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Showing posts from December 3, 2006

thoughts on Christmas

In 1937, for a Christmas present, Goebbels gave Hitler 18 Mickey Mouse films. Goebbels was always a big Disney cartoon fan – Snow White, in particular, was a favorite. Christmas, too, was a favorite of the Nazis. An officially sanctioned favorite. Long before Bill O’Reilly discovered that Christmas was being traduced by traitors from within, the Nazis had found in Christmas a powerful way to promote a number of their most signal policies. Hitler’s state was the first modern guns and butter regime, and such regimes require a resilient consumer sector. The most zealous Nazis tried to make Weihnacht into a more Aryan holiday, promoting the use of Yule, for instance. But the effect of the Nazi re-inflation in Germany is more coolly represented in Heimat, which shows the high point of the thirties as a Christmas – the Christmas of 1937 or 1938, I believe. Sebald mentions the mythical Christmases of the 30s in his book on the Air War. The Fox news emphasis on the American-ness of this peculi

alienating America's natural constituency in Iraq

It is the time of the year for top ten lists – top ten hits, top ten best books, top ten worst movies. And of course, everybody’s top ten flop, the defeat of the U.S. in Iraq. We are ending up with a normal week – 500 plus Iraqis murdered, 33 U.S. soldiers ditto. Hollywood flops bleed money, this flop bleeds both money and blood. But in D.C., as in Hollywood, you can fail to the top - there will be laughs at the National Press club next year as our president does his imitation of a mass of Iraqis being blown to bit by a car bomb. Talk about funny... So what went wrong? Dream cast, brilliant photo ops, a strong return to the war theater by old Cap’n Rumsfeld, voted sexiest psychopathic rightwinger of 1985 and still bulging that wrestler honed physique, and introducing Sonny, the Rebel in Chief playing Rebel with a Cause against former marquee magician, Sr. Among Rumsfeldian deadenders, reference to other occupations, other times are still de rigeur. It is true that allegories of occupat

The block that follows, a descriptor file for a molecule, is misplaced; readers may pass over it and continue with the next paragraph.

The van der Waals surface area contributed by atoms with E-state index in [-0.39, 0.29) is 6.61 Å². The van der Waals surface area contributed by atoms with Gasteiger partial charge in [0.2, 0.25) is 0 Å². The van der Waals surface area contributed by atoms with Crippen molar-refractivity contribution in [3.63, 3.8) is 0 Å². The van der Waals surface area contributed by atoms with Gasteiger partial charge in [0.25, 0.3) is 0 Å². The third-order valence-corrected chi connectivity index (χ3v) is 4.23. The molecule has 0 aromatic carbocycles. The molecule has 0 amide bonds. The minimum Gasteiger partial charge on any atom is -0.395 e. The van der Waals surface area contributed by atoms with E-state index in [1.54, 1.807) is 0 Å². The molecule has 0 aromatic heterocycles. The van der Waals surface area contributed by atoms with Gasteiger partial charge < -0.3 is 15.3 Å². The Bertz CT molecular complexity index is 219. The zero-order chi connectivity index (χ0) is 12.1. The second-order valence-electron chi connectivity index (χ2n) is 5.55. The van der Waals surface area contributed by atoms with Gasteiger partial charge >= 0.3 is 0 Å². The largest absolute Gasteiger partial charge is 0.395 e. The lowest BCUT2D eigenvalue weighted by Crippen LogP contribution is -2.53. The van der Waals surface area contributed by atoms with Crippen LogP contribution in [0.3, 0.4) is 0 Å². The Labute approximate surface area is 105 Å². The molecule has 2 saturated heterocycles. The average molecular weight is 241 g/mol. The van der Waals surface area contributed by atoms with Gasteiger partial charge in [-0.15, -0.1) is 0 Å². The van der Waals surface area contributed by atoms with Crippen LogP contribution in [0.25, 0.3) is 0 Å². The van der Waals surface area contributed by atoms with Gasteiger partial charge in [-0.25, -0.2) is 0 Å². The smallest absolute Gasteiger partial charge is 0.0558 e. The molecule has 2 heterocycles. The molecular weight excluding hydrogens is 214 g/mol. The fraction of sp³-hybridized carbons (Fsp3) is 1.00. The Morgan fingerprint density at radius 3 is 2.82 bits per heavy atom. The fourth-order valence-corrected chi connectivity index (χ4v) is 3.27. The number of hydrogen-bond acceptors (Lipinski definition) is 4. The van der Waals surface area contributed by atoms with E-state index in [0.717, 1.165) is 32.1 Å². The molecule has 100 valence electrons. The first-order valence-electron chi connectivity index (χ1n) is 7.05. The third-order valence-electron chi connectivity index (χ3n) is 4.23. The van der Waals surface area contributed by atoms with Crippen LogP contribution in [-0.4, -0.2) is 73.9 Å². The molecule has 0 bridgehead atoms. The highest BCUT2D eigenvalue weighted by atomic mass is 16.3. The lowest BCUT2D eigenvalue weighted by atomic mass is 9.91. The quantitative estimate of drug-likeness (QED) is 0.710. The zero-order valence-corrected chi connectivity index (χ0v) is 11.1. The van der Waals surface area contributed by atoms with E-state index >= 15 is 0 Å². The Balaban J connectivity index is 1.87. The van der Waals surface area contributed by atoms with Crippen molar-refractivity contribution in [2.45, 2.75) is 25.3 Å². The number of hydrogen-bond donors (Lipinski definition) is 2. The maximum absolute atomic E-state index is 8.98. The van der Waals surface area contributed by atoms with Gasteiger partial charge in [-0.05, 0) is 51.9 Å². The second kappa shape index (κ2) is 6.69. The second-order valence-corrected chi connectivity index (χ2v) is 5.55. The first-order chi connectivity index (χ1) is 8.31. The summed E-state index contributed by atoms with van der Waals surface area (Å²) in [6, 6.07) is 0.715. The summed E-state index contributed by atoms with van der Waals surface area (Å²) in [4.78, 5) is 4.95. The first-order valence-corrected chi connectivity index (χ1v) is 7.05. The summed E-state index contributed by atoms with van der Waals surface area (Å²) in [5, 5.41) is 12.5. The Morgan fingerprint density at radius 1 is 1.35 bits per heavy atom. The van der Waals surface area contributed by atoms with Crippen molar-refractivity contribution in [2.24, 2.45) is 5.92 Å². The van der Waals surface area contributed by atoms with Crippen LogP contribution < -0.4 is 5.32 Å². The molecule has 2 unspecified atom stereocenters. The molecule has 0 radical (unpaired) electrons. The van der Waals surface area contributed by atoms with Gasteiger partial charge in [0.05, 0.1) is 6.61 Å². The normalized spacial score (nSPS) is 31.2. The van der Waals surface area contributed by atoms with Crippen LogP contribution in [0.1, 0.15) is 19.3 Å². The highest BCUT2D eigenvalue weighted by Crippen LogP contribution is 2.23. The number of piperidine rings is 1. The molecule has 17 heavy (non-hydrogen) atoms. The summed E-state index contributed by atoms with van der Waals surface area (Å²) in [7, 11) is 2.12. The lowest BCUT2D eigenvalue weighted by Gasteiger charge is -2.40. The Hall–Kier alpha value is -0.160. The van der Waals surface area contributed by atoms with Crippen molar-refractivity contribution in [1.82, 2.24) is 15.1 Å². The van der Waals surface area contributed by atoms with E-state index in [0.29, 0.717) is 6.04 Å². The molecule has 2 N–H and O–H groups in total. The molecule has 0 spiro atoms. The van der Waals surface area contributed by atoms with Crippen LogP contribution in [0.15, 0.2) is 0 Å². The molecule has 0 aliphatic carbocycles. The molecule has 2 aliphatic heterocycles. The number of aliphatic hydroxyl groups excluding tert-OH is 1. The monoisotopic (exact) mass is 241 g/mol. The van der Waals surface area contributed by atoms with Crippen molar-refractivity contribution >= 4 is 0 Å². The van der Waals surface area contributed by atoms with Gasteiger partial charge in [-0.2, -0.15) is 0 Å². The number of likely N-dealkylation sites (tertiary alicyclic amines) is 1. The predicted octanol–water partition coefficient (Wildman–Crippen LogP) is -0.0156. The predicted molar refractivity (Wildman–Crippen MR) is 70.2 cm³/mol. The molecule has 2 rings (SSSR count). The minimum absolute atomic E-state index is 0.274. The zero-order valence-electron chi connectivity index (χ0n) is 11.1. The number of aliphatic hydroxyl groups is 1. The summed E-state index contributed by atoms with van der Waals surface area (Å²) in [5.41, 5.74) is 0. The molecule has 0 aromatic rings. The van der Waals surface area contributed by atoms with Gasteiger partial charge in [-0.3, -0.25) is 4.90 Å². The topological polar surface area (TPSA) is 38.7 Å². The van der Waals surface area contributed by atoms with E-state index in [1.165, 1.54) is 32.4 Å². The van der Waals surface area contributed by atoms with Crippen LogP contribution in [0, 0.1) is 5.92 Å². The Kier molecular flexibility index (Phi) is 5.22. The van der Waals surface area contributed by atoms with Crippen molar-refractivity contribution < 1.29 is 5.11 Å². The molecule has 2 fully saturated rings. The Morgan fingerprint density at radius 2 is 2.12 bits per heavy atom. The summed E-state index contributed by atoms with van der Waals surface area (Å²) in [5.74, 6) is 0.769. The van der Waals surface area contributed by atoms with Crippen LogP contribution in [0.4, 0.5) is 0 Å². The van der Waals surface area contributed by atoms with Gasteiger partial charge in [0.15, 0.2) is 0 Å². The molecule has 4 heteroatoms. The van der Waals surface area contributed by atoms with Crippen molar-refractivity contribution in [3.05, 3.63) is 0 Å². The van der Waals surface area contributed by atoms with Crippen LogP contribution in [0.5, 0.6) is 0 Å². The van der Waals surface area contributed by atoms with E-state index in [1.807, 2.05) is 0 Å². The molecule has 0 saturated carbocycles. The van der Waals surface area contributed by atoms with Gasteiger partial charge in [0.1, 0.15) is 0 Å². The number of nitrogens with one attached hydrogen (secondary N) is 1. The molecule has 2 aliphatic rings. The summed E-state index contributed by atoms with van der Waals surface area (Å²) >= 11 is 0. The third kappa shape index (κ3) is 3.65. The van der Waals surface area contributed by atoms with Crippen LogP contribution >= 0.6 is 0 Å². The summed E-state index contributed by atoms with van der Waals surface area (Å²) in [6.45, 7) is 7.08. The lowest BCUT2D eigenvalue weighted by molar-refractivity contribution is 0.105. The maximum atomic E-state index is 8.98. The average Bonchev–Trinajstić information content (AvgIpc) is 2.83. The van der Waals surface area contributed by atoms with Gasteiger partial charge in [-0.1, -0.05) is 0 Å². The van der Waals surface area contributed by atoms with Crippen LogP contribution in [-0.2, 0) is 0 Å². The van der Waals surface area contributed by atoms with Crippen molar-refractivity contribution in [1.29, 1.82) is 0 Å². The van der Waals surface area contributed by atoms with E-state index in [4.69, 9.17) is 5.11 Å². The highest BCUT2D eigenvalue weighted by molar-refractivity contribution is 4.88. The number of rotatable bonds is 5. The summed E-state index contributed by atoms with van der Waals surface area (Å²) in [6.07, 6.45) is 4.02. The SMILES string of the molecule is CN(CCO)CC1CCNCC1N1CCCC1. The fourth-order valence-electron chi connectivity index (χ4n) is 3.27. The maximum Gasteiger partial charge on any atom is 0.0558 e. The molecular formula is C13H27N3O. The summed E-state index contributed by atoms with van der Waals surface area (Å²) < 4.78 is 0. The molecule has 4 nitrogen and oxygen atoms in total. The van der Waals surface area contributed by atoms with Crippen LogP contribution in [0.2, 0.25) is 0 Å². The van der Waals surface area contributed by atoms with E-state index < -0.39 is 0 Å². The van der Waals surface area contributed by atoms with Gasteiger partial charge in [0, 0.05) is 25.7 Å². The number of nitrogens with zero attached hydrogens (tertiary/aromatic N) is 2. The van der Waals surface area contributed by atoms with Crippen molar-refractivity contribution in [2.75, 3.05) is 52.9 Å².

adams again

In the 1868 presidential campaign, Grant’s election campaign spent an unprecedented amount of money – $250,000, twice as much as his Democrat opponent. The money came from the prosperous class that had benefited very largely from the Civil war: Vanderbilt, William Astor, Hamilton Fish, etc. The money that went into Grant’s election campaign signaled a change in the relationship between the elected and the moneyed, which was, in turn, a product of the changes wrought in the American economy by the Civil War. This is where Henry Adams enters the picture. In my last post, LI might have puzzled readers by linking Adams to an article warning of the bust inside the commercial real estate bubble. Adams, however, was not merely a belle lettrist – he was a financial journalist too, one of the first of the breed in this country. He obviously benefited from acquaintance with Bagehot, but he also benefited from a sensibility sufficiently sensitive as to be shocked when he came home to the U.S. aft

the pilgrim finally gets back home

I’m back. I’m alive. Yesterday, my birthday, I spent the entire day in transit – from the car that was supposed to pick me up in NYC at 10:30 am, and decided that it had other priorities, to the great Continental guy who, with the largesse of the royal prerogative that came with the keyboard and the quiet corner at JFK, gave me a seat on a plane going in the vague direction of Texas, to the long waits in various airport-expensive bars mulling my bad luck. Since getting to NYC had taken two days, one of which was spent in the Austin airport while they played pocket pool with the flight that I was supposed to take (it would regularly appear and disappear on the schedule of flights, until, heartstoppingly, it stopped appearing at all - at which point I found a harried Delta employee who told me I had to find a flight for the next day), getting away from the place in only one day was a strange sort of mercy. There is something medieval about air travel now – at least, I could have recited